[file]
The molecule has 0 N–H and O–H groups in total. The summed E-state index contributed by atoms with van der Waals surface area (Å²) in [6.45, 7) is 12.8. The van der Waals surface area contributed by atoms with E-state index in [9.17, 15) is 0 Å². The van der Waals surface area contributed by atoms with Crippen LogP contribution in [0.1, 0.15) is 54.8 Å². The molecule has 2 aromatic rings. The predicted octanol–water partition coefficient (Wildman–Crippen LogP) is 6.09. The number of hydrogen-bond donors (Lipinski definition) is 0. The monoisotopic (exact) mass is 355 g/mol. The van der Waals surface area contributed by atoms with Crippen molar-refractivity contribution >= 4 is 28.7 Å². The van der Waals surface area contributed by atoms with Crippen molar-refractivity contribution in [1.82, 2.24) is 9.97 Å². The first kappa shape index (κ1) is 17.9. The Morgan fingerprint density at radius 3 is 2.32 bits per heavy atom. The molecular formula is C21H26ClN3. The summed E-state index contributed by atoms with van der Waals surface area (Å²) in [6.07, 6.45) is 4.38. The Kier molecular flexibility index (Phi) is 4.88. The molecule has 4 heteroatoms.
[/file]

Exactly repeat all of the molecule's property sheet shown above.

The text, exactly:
The molecule has 0 N–H and O–H groups in total. The summed E-state index contributed by atoms with van der Waals surface area (Å²) in [6.45, 7) is 12.8. The van der Waals surface area contributed by atoms with E-state index in [9.17, 15) is 0 Å². The van der Waals surface area contributed by atoms with Crippen LogP contribution in [0.1, 0.15) is 54.8 Å². The molecule has 2 aromatic rings. The predicted octanol–water partition coefficient (Wildman–Crippen LogP) is 6.09. The number of hydrogen-bond donors (Lipinski definition) is 0. The monoisotopic (exact) mass is 355 g/mol. The van der Waals surface area contributed by atoms with Crippen molar-refractivity contribution >= 4 is 28.7 Å². The van der Waals surface area contributed by atoms with Crippen molar-refractivity contribution in [1.82, 2.24) is 9.97 Å². The first kappa shape index (κ1) is 17.9. The Morgan fingerprint density at radius 3 is 2.32 bits per heavy atom. The molecular formula is C21H26ClN3. The summed E-state index contributed by atoms with van der Waals surface area (Å²) in [6.07, 6.45) is 4.38. The Kier molecular flexibility index (Phi) is 4.88. The molecule has 4 heteroatoms.